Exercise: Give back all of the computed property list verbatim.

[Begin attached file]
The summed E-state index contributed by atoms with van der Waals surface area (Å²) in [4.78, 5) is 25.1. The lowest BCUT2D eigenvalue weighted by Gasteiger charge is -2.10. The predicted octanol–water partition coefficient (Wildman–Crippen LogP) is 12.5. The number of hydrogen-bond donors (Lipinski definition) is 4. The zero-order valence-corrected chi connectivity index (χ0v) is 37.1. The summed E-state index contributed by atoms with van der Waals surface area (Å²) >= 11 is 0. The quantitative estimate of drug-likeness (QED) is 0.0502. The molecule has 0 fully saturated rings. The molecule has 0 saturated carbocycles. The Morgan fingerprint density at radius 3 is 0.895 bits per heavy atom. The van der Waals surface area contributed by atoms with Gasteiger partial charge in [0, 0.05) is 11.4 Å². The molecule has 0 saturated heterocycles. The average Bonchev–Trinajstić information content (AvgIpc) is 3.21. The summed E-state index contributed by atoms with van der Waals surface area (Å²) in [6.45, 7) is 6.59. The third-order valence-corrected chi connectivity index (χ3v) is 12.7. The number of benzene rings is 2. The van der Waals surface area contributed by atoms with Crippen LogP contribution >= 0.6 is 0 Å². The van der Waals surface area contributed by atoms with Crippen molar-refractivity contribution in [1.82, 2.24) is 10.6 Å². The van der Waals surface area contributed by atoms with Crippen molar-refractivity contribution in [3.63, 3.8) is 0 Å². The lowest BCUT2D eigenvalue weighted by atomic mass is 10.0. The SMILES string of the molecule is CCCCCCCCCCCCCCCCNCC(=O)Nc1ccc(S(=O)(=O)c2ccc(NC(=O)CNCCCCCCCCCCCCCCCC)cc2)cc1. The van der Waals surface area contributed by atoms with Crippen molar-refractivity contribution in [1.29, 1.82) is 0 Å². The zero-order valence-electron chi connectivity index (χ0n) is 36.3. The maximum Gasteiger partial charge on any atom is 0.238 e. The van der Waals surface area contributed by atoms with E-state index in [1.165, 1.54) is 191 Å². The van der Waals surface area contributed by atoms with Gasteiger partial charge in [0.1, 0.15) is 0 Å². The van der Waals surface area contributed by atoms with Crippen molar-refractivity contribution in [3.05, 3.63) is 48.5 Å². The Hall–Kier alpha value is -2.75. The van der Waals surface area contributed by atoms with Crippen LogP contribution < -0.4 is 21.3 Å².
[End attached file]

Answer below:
The summed E-state index contributed by atoms with van der Waals surface area (Å²) in [4.78, 5) is 25.1. The lowest BCUT2D eigenvalue weighted by Gasteiger charge is -2.10. The predicted octanol–water partition coefficient (Wildman–Crippen LogP) is 12.5. The number of hydrogen-bond donors (Lipinski definition) is 4. The zero-order valence-corrected chi connectivity index (χ0v) is 37.1. The summed E-state index contributed by atoms with van der Waals surface area (Å²) >= 11 is 0. The quantitative estimate of drug-likeness (QED) is 0.0502. The molecule has 0 fully saturated rings. The molecule has 0 saturated carbocycles. The Morgan fingerprint density at radius 3 is 0.895 bits per heavy atom. The van der Waals surface area contributed by atoms with Gasteiger partial charge in [0, 0.05) is 11.4 Å². The molecule has 0 saturated heterocycles. The average Bonchev–Trinajstić information content (AvgIpc) is 3.21. The summed E-state index contributed by atoms with van der Waals surface area (Å²) in [6.45, 7) is 6.59. The third-order valence-corrected chi connectivity index (χ3v) is 12.7. The number of benzene rings is 2. The van der Waals surface area contributed by atoms with Crippen LogP contribution >= 0.6 is 0 Å². The van der Waals surface area contributed by atoms with Crippen molar-refractivity contribution in [1.82, 2.24) is 10.6 Å². The van der Waals surface area contributed by atoms with Crippen molar-refractivity contribution in [3.63, 3.8) is 0 Å². The lowest BCUT2D eigenvalue weighted by atomic mass is 10.0. The SMILES string of the molecule is CCCCCCCCCCCCCCCCNCC(=O)Nc1ccc(S(=O)(=O)c2ccc(NC(=O)CNCCCCCCCCCCCCCCCC)cc2)cc1. The van der Waals surface area contributed by atoms with Crippen molar-refractivity contribution in [1.29, 1.82) is 0 Å². The zero-order valence-electron chi connectivity index (χ0n) is 36.3. The maximum Gasteiger partial charge on any atom is 0.238 e. The van der Waals surface area contributed by atoms with E-state index in [1.165, 1.54) is 191 Å². The van der Waals surface area contributed by atoms with Gasteiger partial charge in [0.1, 0.15) is 0 Å². The van der Waals surface area contributed by atoms with Crippen molar-refractivity contribution in [3.05, 3.63) is 48.5 Å². The Hall–Kier alpha value is -2.75. The van der Waals surface area contributed by atoms with Crippen LogP contribution < -0.4 is 21.3 Å².